I challenge us all as fellow human beings, consider how our innate compassion, understanding and empathy fits into the equation. It’s possible we have human intelligence we’re unaware of that may ease social distress. Mental health is and always has been a social issue critical to the survival and evolution of humanity.
Why the reluctance? A mental health crisis is not generally “catchy,” (unless political beliefs are involved.)
I’m not suggesting we all head out on the street, befriend someone having a mental health crisis, reassure them they are not alone and offer a hug. The issue of mental health is far more complex. I simply ask us all to consider how our fear or unwillingness to get involved contributes to the isolation and profound sense of disconnection the desperate experience.
Let me make it personal. People who suffer a mental health crisis are not strangers. They are husbands and wives, brothers and sisters, parents and children. Reluctant to acknowledge the warning signs or fearing an angry reaction and rejection we cling to the false hope they will just get better. “Straighten themselves out.” If families and neighbors turn a blind eye, desperation is a certainty.
I was called recently to respond to a crisis involving a decorated combat veteran. His wife told me he’d been in the backyard the entire afternoon yelling at the sky, weeping, and splitting wood with an axe. She’d tried to talk to him, but he angrily refused. She was frightened. Neighbors had called the police by the time I arrived, and the quiet residential street was clogged with police cars and emergency vehicles. Word had spread he was a veteran, and everyone feared the worst outcome.
We had a previous history of difficult and intimate conversations, so when I walked into the backyard he knew why I was there. “What’s going on with you man?” I asked. “I’m angry, and nobody understands,” he snapped back.
“Give me a try,” I answered.
In a suburban backyard, sitting knee to knee, I listened to this man grieve the loss of friends to combat, rail against the violence he’d witnessed, and attempt to describe the suffering he experienced feeling as though no one had his back.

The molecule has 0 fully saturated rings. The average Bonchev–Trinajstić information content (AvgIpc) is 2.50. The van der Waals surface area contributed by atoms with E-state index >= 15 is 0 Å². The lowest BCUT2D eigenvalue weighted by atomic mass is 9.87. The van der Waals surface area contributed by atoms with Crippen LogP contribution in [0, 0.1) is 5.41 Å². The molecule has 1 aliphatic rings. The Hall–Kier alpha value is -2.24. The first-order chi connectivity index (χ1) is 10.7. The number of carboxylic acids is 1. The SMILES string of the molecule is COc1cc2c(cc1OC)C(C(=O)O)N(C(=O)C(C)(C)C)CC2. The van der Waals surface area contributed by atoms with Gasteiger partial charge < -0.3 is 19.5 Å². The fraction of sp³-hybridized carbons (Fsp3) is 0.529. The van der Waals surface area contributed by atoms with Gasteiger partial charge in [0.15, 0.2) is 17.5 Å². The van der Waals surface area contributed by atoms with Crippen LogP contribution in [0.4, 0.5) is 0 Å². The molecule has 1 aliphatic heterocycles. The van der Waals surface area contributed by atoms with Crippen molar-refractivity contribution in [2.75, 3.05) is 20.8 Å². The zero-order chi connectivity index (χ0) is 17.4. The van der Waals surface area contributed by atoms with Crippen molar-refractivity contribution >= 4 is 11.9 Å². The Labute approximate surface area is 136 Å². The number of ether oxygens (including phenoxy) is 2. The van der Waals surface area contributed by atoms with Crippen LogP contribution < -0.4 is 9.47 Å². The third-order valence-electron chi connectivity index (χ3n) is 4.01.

Sadly, a common story, almost a cliché at this point and socially serious as a broken leg. Our conversation just smoothed the raw edges, allowing a small measure of his emotional compression to ease. A long road lies ahead before he reconciles the losses he’s endured.
It’s a mystery to me exactly when humanity replaced compassion with a system. I realize the irrational fear of mental health contagion may be compelling, yet?
A seventy-two-hour hold, a bottle of pills and a handshake, or a compassionate emotional de-compression? Either may be appropriate given the situation. What course of action would you choose if it were a loved one enduring a mental health crisis? Do you have full access to your human intelligence? Are you prepared to offer empathy and understanding or settle for a quick phone call to the police? As a younger man I would have walked right by. I began life with my eyes shut tight and many caring people took time to help pry them open, I’m grateful. Today, I recognize and utilize my human intelligence.
Perhaps turning away limits the development or recognition of our own human intelligence in the same way refusing to speak of death fills us with fear and ignorance. We come equipped with the sensibilities to offer understanding and compassion. Qualities that may have been neglected or underdeveloped, nonetheless the raw material is embedded in our shared human experience.
Inhibited by fear or denial, failing to grasp our full empathetic human content can only result in us all becoming the ultimate losers. – Snake